The Student Voice of North Allegheny Senior High School

The Uproar

The Student Voice of North Allegheny Senior High School

The Uproar

The Student Voice of North Allegheny Senior High School

The Uproar

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Opinion: A Work of Fart

Flatulence and belching are unfairly stigmatized. Holding our breath for a few seconds is much less painful than holding in gas for a few minutes.
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drawing by Olivia Stewart
The act of farting might leave an unpleasant smell, but should it really be frowned upon?

In today’s shaky political climate, one issue lingers in the air. A stigma has been unjustly silencing Americans for generations, stripping them of a fundamental human birthright. It’s time that society takes back their autonomy. Today, we take back our rights…to fart and to burp.

For years, a stigma has existed around the acts of flatulence and belching. However, the reality is that all people burp and fart; they are natural bodily functions that everyone does for not only their comfort but also their health.

According to Kimberly Holland, a writer for Healthline, farting is merely the “by-product of a digestive system at work. In fact, farting is healthy and good for your body.”

There are numerous benefits to flatulence that should not be discounted. Farting can serve as a way to track how healthy one’s diet is, as diets that include “lean proteins, vegetables, fruits, and grains” will often lead to a higher level of gas production than one of only “simple carbohydrates.”

Additionally, farting can provide relief to various types of physical discomfort. When people “eat, chew, swallow, and process food,” they build up gas in their digestive tracts. If too much is built up, “it can eventually cause pain and discomfort” or bloating, “a feeling of swelling and fullness.” The act of farting releases that gas and any pain that came along with it.

Holding in a fart is harmful, for it can actually cause damage to a person’s body. As stated by Holland, “[H]olding in gas too frequently can actually irritate the colon. It may also irritate hemorrhoids.” Basically, “releasing gas is always healthier than holding it in.”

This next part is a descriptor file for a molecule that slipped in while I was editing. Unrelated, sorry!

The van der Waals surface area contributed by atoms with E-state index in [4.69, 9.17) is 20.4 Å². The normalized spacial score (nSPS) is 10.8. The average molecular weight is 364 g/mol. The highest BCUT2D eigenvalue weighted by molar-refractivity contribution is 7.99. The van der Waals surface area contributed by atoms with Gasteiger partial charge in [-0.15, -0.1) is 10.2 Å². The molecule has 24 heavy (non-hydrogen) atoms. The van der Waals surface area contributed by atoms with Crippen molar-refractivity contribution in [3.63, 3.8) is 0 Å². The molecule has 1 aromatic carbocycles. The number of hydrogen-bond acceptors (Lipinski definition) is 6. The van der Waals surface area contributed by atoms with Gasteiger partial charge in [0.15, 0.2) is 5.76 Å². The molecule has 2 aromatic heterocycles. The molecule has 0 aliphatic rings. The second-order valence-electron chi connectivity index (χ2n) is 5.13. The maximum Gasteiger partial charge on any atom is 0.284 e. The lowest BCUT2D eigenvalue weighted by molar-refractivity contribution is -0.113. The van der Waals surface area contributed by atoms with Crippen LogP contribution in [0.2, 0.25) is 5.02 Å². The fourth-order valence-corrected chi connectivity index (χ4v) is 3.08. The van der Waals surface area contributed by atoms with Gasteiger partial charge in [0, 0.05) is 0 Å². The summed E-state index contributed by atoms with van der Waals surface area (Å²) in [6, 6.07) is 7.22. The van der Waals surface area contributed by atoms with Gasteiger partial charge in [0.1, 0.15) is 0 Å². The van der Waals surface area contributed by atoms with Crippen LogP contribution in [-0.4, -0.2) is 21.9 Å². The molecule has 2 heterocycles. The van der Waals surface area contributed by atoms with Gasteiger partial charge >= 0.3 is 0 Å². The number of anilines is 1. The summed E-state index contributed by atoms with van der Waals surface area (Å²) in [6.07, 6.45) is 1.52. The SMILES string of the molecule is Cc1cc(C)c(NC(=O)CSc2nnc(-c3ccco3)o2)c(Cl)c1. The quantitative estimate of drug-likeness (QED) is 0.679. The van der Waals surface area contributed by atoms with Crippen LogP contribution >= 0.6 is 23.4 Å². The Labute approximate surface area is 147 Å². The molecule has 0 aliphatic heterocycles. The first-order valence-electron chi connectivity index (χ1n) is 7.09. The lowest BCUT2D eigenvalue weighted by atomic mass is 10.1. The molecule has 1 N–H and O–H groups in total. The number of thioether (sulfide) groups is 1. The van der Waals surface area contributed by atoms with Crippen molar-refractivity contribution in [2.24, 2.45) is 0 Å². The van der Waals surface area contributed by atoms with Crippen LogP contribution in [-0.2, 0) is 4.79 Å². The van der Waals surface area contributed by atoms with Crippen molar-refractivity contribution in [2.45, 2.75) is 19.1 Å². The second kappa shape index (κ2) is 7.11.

The reality is that all people burp and fart; they are natural bodily functions that everyone does for not only their comfort but also their health.

Like flatulence, belching is a natural phenomenon that is beneficial for relieving pressure caused by the building up of gas internally.

According to  Matthew Solan, Executive Editor for Harvard Men’s Health Watch, belching is a “protective mechanism that prevents the stomach from overinflating.”

Despite the benefits of flatulence and belching, the two natural phenomena face scrutiny, for many view farting and burping as laughable, rude, disruptive, or repulsive. While there is something to be said about accounting for the comfort of others, infringing on one’s rights to exercise harmless bodily functions is unethical.

Firstly, while many point out the smell of a fart or burp, complaining about it is actually quite hypocritical. Every human being has to let out gas, and thus every human being has smelled their own gas before. Therefore, everyone should be at least slightly accustomed to the smell. Just because someone else decides not to live with the discomfort of keeping their gas contained does not give people the right to scold them for a fragrance that is not only out of their control, but also something they should be–at least to some extent–used to.

Lastly, society should stop making flatulence and belching the subjects of mockery. A majority of people who wish to fart or burp in public are not doing so for attention; they simply want to rid themselves of the internal pressure caused by all the gasses that build up. 

While there is not a problem with having a slight chuckle when someone farts–it is spontaneous, and therefore, it can be funny–there is a line between harmless laughter and mockery. If a person is visibly uncomfortable with the attention they are getting, they deserve to be left alone.

The smell of a fart may be uncomfortable, and the sound of a burp may be distracting, but so long as a person’s flatulence or belching is not excessive, the only thing that should be expected from them is a simple “excuse me.”

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About the Contributor
Sunny Li
Sunny Li, Co-Editor-in-Chief
Sunny is a Senior at NASH who is writing for the Uproar for the second and final year. As one of three Editors-in-Chief, Sunny hopes to inspire the rest of the Uproar's staff to go outside the box with wacky, yet well-constructed works. Outside of writing for the Uproar, Sunny enjoys aiding, guiding, and competing for the Speech and Debate team as one of two event leaders for Interpretation.

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